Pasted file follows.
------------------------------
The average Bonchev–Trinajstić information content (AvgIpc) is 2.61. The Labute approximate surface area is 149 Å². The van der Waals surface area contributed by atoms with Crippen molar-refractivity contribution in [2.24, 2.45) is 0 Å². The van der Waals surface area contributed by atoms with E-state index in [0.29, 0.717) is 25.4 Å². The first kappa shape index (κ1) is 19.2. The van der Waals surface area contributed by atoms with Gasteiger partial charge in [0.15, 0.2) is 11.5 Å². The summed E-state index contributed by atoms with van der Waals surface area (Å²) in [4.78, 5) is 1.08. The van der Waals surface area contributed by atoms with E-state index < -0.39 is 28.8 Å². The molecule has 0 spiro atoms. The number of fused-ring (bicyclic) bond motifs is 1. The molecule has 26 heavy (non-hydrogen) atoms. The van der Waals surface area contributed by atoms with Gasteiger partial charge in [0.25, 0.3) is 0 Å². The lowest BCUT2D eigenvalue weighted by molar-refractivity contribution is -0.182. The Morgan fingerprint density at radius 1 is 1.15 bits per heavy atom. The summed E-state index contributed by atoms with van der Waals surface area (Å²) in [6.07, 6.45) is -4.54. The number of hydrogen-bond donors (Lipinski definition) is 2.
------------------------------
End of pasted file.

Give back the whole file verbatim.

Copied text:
The average Bonchev–Trinajstić information content (AvgIpc) is 2.61. The Labute approximate surface area is 149 Å². The van der Waals surface area contributed by atoms with Crippen molar-refractivity contribution in [2.24, 2.45) is 0 Å². The van der Waals surface area contributed by atoms with E-state index in [0.29, 0.717) is 25.4 Å². The first kappa shape index (κ1) is 19.2. The van der Waals surface area contributed by atoms with Gasteiger partial charge in [0.15, 0.2) is 11.5 Å². The summed E-state index contributed by atoms with van der Waals surface area (Å²) in [4.78, 5) is 1.08. The van der Waals surface area contributed by atoms with E-state index < -0.39 is 28.8 Å². The molecule has 0 spiro atoms. The number of fused-ring (bicyclic) bond motifs is 1. The molecule has 26 heavy (non-hydrogen) atoms. The van der Waals surface area contributed by atoms with Gasteiger partial charge in [0.25, 0.3) is 0 Å². The lowest BCUT2D eigenvalue weighted by molar-refractivity contribution is -0.182. The Morgan fingerprint density at radius 1 is 1.15 bits per heavy atom. The summed E-state index contributed by atoms with van der Waals surface area (Å²) in [6.07, 6.45) is -4.54. The number of hydrogen-bond donors (Lipinski definition) is 2.